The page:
Some clients want to reduce treatment goals rather than completely stop using their drug of choice. Drug counseling. On the other hand, others prefer to give up only the substance that is causing them problems (e.g., cocaine) and not the substance they see as relatively benign (e.g., alcohol and marijuana). Clients who want to enter an early abstinence group must agree to stop using all psychoactive drugs (total abstinence) for at least a trial period. Clients who do not agree to meet this requirement are offered time-limited drug counseling (up to 6 weeks) to help them move toward trial abstinence as a short-term treatment goal drug counseling.

During treatment, clinical progress is measured throughout each client’s participation in the program. During their participation in the program drug counseling, all client data is stored, processed, and reported using an automated office management system.

These Data Include:

  • Urine test results.
  • Attendance at scheduled sessions.
  • Counselor ratings of the client’s progress toward achieving specified treatment goals.
  • Client’s self-ratings of progress toward achieving treatment goals.

The data are reviewed monthly (or weekly, if needed) to continuously adjust the treatment to individual client needs, provide supervisory feedback to counselors, and improve overall treatment effectiveness. Followup treatment studies have been conducted on sample populations at 1- to 2-year intervals after treatment.

Follow-up Measures Include Assessments Of:

  • Drug use.
  • Psychosocial functioning.
  • Involvement in self-help.
  • Utilization of other treatment resources.

8. Content and Format of The Session

8.1 Format for a Typical Session

Early in the abstinence phase of the program, each client is asked what his or her clean and sober time has been and what issue they would like to discuss in the group drug counseling session. Every client is expected to identify at least one issue for discussion at each session. The therapist (group leader) may pull together the issues of two or more group members into a theme for that session or may begin the session with a specific topic as part of a revolving PE sequence. Generally, two group sessions per week are devoted to discussing concerns and struggles raised by clients (using the guidance and framing provided by the group leader); one session is devoted to presenting a short lecture and guiding a full discussion on drug counseling.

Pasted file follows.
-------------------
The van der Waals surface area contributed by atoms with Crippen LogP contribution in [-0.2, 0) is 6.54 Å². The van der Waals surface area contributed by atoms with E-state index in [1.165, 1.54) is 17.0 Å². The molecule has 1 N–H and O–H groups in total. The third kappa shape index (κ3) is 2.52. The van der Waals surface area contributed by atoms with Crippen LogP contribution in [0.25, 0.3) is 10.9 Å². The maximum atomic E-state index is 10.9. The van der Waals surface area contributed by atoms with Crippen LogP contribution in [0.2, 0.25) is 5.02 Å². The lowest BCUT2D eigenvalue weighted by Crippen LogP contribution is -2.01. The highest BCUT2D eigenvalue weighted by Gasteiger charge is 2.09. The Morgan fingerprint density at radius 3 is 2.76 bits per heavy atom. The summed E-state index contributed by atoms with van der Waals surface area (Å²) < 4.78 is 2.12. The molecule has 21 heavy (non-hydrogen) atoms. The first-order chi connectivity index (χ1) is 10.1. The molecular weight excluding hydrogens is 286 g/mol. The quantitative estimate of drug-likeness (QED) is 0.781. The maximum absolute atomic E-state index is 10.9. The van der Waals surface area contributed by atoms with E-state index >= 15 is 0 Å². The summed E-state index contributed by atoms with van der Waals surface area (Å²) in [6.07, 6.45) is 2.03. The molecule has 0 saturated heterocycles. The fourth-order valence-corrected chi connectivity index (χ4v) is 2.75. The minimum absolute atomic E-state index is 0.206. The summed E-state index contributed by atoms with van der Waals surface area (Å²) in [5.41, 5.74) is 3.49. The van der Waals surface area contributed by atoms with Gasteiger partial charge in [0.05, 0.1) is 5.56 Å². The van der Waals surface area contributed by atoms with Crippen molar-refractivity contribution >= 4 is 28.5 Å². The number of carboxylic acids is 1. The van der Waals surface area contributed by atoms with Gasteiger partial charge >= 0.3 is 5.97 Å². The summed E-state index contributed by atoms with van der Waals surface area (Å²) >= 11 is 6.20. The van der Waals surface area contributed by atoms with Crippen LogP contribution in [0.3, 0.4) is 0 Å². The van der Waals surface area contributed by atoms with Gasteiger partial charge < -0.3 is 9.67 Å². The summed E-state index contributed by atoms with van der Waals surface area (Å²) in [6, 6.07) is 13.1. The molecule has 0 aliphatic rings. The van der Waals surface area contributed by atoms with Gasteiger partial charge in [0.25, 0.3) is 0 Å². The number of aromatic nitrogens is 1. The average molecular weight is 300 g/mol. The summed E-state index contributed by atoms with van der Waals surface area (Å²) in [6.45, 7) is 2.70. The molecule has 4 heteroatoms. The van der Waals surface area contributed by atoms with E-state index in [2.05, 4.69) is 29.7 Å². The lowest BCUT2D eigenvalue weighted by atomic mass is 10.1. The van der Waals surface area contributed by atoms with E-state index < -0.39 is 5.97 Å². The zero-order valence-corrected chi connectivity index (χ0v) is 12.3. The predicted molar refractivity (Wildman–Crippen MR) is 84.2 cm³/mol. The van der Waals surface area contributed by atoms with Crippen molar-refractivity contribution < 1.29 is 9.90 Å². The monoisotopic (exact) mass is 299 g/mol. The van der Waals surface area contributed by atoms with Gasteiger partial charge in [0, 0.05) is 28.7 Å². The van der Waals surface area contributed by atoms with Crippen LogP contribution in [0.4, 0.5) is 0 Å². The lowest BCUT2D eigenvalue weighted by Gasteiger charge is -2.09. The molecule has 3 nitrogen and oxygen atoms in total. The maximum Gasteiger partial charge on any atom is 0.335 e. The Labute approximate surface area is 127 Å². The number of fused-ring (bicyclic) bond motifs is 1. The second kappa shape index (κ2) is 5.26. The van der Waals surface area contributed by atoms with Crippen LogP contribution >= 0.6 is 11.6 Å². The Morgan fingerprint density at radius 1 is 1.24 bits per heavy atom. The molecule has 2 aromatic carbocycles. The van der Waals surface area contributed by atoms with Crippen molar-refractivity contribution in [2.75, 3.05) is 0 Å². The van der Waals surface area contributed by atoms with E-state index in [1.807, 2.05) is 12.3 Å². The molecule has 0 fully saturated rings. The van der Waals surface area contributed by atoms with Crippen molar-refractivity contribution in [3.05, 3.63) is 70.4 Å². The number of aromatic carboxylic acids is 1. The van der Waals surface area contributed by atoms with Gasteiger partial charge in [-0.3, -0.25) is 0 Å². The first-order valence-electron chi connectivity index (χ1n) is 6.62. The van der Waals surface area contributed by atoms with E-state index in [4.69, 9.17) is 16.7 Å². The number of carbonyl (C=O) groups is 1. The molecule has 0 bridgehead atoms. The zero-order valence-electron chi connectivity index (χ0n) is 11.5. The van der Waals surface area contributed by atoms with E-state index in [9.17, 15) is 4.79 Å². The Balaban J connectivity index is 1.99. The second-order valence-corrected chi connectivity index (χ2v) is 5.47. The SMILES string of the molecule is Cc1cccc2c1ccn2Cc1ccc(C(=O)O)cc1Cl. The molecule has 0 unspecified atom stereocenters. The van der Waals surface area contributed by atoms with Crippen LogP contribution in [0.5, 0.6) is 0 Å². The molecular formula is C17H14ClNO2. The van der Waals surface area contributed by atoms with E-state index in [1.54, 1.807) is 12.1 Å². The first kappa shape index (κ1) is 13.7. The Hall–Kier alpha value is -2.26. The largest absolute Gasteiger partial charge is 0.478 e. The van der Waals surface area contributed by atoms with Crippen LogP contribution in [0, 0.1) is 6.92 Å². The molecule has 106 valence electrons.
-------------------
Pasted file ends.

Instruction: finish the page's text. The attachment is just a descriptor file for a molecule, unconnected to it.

8.2 Several Typical Session Topics or Themes

Following is a partial list of topics and themes in the PE sequence (Washton 1989, 1991): tips for quitting; finding your motivation to quit; how serious is your problem? Taking a closer look; identifying your high-risk situations; coping with your high-risk situations; dealing with cravings and urges; why total abstinence? Is it really necessary to give up everything?; warning signs of relapse, rating your relapse potential? Drug counseling realistically assessed. Tips for managing slips; managing anger and frustration; finding balance in your life; having fun without getting high; defining your personal goals; managing problems in your relationships; building self-esteem; nutrition and drug counseling. AIDS and other sexually transmitted diseases? How to avoid them; overview of treatment and recovery; how your family can help without hurting? A look at addiction.

8.3 Session Structure

The purpose of each session is to enhance the client’s motivation for change and improve his or her ability to cope adaptively with the problems of everyday life without reverting to psychoactive drug use. Drug counseling sessions are neither highly structured nor unstructured in order to achieve this goal. The PE sessions serve more to stimulate discussion than present material in a didactic manner. The group leader takes an active role in helping each group member relate the lecture topic to his or her situation. Rather than simply providing factual information, drug counseling aims to encourage emotional and behavioral changes.

8.4 Strategies for Dealing With Common Clinical Problems

Lateness and absenteeism are addressed therapeutically as behavioural manifestations of a client’s ambivalence about change. In the intake interview and in drug counseling, the importance of clients arriving on time at sessions is emphasized. Clients are instructed not to come to the clinic within 12 hours of any alcohol or other drug use. If a client arrives showing clear-cut behavioural signs of intoxication (e.g., slurred speech, uncoordinated movements, breath smelling of alcohol), he or she is asked to leave the premises and return the next day. An intoxicated client can be taken home by a family member for drug counseling if a counsellor suspects that he or she is severely impaired. According to the program’s variable-length treatment protocol, each unexcused absence extends by 2 to 4 weeks the time required for program completion. In the event of a client’s third unexcused absence or fifth unexcused lateness, he or she is moved from the early abstinence group to a stabilization group where more attention is paid to overcoming early obstacles to changing drug counseling.